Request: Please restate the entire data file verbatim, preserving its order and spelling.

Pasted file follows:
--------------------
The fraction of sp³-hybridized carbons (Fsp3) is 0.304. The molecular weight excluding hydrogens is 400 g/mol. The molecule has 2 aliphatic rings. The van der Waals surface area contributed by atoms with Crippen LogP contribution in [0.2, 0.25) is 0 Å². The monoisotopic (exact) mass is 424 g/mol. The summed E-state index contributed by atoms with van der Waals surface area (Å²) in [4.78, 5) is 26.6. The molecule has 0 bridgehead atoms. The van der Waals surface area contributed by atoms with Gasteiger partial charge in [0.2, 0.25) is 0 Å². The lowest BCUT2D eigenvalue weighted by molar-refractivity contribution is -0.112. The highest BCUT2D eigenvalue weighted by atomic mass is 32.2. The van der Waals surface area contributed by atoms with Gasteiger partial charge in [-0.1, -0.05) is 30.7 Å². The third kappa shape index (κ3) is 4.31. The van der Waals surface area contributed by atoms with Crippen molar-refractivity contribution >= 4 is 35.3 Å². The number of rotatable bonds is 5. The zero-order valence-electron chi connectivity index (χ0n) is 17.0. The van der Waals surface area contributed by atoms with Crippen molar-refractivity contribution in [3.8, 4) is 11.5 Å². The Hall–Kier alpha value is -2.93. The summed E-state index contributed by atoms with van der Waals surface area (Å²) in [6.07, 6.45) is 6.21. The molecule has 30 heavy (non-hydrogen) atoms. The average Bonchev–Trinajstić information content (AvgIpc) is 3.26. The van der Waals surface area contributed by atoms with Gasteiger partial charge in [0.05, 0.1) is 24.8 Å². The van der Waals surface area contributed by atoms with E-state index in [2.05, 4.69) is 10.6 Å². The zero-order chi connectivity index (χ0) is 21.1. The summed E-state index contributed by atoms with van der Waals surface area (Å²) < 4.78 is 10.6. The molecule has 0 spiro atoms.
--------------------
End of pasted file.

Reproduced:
The fraction of sp³-hybridized carbons (Fsp3) is 0.304. The molecular weight excluding hydrogens is 400 g/mol. The molecule has 2 aliphatic rings. The van der Waals surface area contributed by atoms with Crippen LogP contribution in [0.2, 0.25) is 0 Å². The monoisotopic (exact) mass is 424 g/mol. The summed E-state index contributed by atoms with van der Waals surface area (Å²) in [4.78, 5) is 26.6. The molecule has 0 bridgehead atoms. The van der Waals surface area contributed by atoms with Gasteiger partial charge in [0.2, 0.25) is 0 Å². The lowest BCUT2D eigenvalue weighted by molar-refractivity contribution is -0.112. The highest BCUT2D eigenvalue weighted by atomic mass is 32.2. The van der Waals surface area contributed by atoms with Gasteiger partial charge in [-0.1, -0.05) is 30.7 Å². The third kappa shape index (κ3) is 4.31. The van der Waals surface area contributed by atoms with Crippen molar-refractivity contribution >= 4 is 35.3 Å². The number of rotatable bonds is 5. The zero-order valence-electron chi connectivity index (χ0n) is 17.0. The van der Waals surface area contributed by atoms with Crippen molar-refractivity contribution in [3.8, 4) is 11.5 Å². The Hall–Kier alpha value is -2.93. The summed E-state index contributed by atoms with van der Waals surface area (Å²) in [6.07, 6.45) is 6.21. The molecule has 30 heavy (non-hydrogen) atoms. The average Bonchev–Trinajstić information content (AvgIpc) is 3.26. The van der Waals surface area contributed by atoms with Gasteiger partial charge in [0.05, 0.1) is 24.8 Å². The van der Waals surface area contributed by atoms with E-state index in [2.05, 4.69) is 10.6 Å². The zero-order chi connectivity index (χ0) is 21.1. The summed E-state index contributed by atoms with van der Waals surface area (Å²) < 4.78 is 10.6. The molecule has 0 spiro atoms.